Mena McBride: ‘There are so many great memories in Letterkenny’

By Dionne Meehan

FROM playing marbles to dancing the night away in The Devlin Hall, local woman Philomena McBride remembers growing up in Letterkenny differently to what it is today.

Born and reared in the Oldtown, she recalls Letterkenny being a tight knit community with “great” neighbours.


Growing up in a family of ten, Mena – as most people know her – remembers her mother’s home as being an open house for everyone.

“We didn’t have much, but we had everything that we needed,” she said.

“If you were out playing, they never worried if you didn’t come in for your dinner.

“They knew you got a bite somewhere,” she joked.

Growing up, Mena’s best friends were Molly McTaggart and Ann Griffin.

With all three ladies recently turning 80, Mena said although they may not live in each-others pockets, they’re always there for each other.

Before technology took over, she remembered days playing in the park with her friends.


“We played mini golf, marbles and skipping.

“You’d love to see some of that coming back again to the town,” she said.

At the tender age of 14 years old, she began her first job washing dishes in Gallagher’s Hotel.

“Your job back then was every job you could mention in a hotel and you did it for very little money,” she said.

She later went on to work in McKendrick’s private house at the bottom of Main Street.

“I looked after Annie, her father and her brother Hughie who was deaf and dumb.

“I looked after them for three years.

“I cooked, cleaned, baked, washed and ironed,” she said.

In her spare time she also learned sign language from Hughie.

A big hobby of Mena’s was dancing.

“The first dance hall was the Devlin Hall.

“Clare Ponsonby and I taught nearly the whole town how to jive, especially all the Burma boys,” she said.

Philomena’s father was a lovely old time dancer and after a few lessons, so was she.

“I could have danced from morning to night.

“When you went to the dance hall, all the good jivers would have been running for you across the floor,” she said.

Mena’s favourite show band was called ‘The Cadets’.

“They used to stay in Gallagher’s Hotel.

“When I used to work there I used to stay in the room with Eileen Reid and watch her putting her hair up. She used to always put her hair up in a big beehive,” she said.

Meeting her husband Seamus in 1966, Mena didn’t expect to be packing her bags one year later to move to Glasgow.

Arriving on Sunday, May 7, 1967, she recalls Celtic winning the European Cup the following Thursday night.

This was the first big celebration she had whilst living in Glasgow. Little did she know the life that was ahead of her.

The next celebration was her marriage to Seamus in 1969 in St. Anthony’s Church by Fr Joseph McElholm.

Welcoming their children Joseph, Seamus, Charles, Eileen and Bernadette into the world during their time in Glasgow, Fr McElholm became a very close friend of the family. Be it Baptisms, Communions or Confirmations, he was by their side through it all.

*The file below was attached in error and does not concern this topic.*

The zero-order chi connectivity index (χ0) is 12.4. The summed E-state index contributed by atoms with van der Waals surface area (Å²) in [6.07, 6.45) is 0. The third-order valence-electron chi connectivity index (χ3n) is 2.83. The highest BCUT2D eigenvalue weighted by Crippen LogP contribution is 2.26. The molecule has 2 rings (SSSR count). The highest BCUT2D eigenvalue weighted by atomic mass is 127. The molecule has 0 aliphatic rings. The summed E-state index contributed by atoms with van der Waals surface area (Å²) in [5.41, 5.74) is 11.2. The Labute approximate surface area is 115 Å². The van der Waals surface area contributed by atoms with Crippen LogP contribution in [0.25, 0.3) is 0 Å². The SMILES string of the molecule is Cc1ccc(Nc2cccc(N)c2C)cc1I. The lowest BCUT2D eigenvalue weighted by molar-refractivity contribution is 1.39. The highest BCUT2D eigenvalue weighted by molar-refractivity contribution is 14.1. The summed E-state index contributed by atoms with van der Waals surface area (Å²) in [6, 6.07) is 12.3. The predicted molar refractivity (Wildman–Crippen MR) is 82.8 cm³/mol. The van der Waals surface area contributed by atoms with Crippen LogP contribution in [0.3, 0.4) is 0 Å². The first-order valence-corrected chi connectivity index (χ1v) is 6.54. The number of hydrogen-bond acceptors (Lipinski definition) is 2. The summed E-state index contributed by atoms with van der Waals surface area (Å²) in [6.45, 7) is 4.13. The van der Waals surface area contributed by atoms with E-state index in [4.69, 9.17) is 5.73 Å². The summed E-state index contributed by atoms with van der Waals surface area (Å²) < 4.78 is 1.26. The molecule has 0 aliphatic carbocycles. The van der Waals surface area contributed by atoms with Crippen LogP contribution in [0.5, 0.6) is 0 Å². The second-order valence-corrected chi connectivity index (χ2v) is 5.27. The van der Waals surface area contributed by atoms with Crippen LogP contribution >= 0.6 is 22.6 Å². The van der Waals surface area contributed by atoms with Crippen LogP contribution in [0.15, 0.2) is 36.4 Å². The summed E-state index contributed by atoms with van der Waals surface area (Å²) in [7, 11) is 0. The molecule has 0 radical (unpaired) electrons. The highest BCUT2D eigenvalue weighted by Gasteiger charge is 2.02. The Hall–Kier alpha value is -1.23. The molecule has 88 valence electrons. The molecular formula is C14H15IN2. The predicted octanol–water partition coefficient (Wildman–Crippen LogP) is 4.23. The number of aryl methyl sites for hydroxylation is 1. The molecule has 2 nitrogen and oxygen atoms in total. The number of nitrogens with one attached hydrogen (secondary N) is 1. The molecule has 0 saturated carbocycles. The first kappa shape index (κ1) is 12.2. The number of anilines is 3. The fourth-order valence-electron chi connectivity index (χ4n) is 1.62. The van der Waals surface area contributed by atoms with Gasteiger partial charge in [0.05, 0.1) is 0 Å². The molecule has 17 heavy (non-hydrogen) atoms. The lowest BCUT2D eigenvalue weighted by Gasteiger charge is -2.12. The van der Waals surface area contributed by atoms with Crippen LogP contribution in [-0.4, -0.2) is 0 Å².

While in Glasgow, Mena spent her time working in different pubs.

“It was wonderful.

“We used to have both Celtic and Rangers fans come into the pub at the same time and the two busses would sit outside waiting for them to go to the football.

“There was never any trouble, I loved it,” she said.

Despite loving her life in Glasgow, before Fr McElholm passed away he had a special message for Seamus.

“He told Seamus to take our family back to Donegal,” Mena said.

Following the strict instructions, the pair made the move two years after Fr McElholm’s death.

When Mena moved home she worked in Gleneany House before going on to be part of the first staff in The Quiet Moment Tearooms.

Now back in Letterkenny 35 years, Philomena has seen drastic changes.

“My father used to play in Ponsonby’s band and he used to play ‘There is nothing now but strangers in Letterkenny town’.

“If he was alive today to see it, his words would be true.

“I could walk down the street every day and not meet one that I know.

“But I don’t walk down the street now on my own, I’m not allowed,” she said.

With very little shops from the Market Square down, Philomena said that’s where the “best” shops used to be.

“You had Comiskey’s Grocery Shop, Masie Hamilton’s Grocery Shop, McCauley’s Sweetie Shop and Roulston’s Shop and Coal Yard where Dunnes Stores is now.

“You could go in and do your shopping and pay for it at the weekend.

“Nurse Harkin’s house was also at the bottom of the Main Street, she was a midwife and she delivered all my mother’s babies,” she said.

With 11 grandchildren and her first great grandchild due in October, Mena hopes something will be done to revitalise Letterkenny for the generations to come.

From going to Mass to attending adoration chapel , Philomena lives a very holy life.

Up until the pandemic, she had helped organise the Raphoe Diocesan Pilgrimage to Fatima for 21 years.

But like everything, it got too expensive to continue.

However, that didn’t stop Mena from jet-setting this year.

Treated to a holiday for Christmas, she set off for Rome in March.

“It was beautiful,” she said.

With plans to return again next year, Mena has her fingers crossed in the hope of an audience with the Pope.

With a never ending archive of stories about her home town, Mena said there are “great memories” in Letterkenny.

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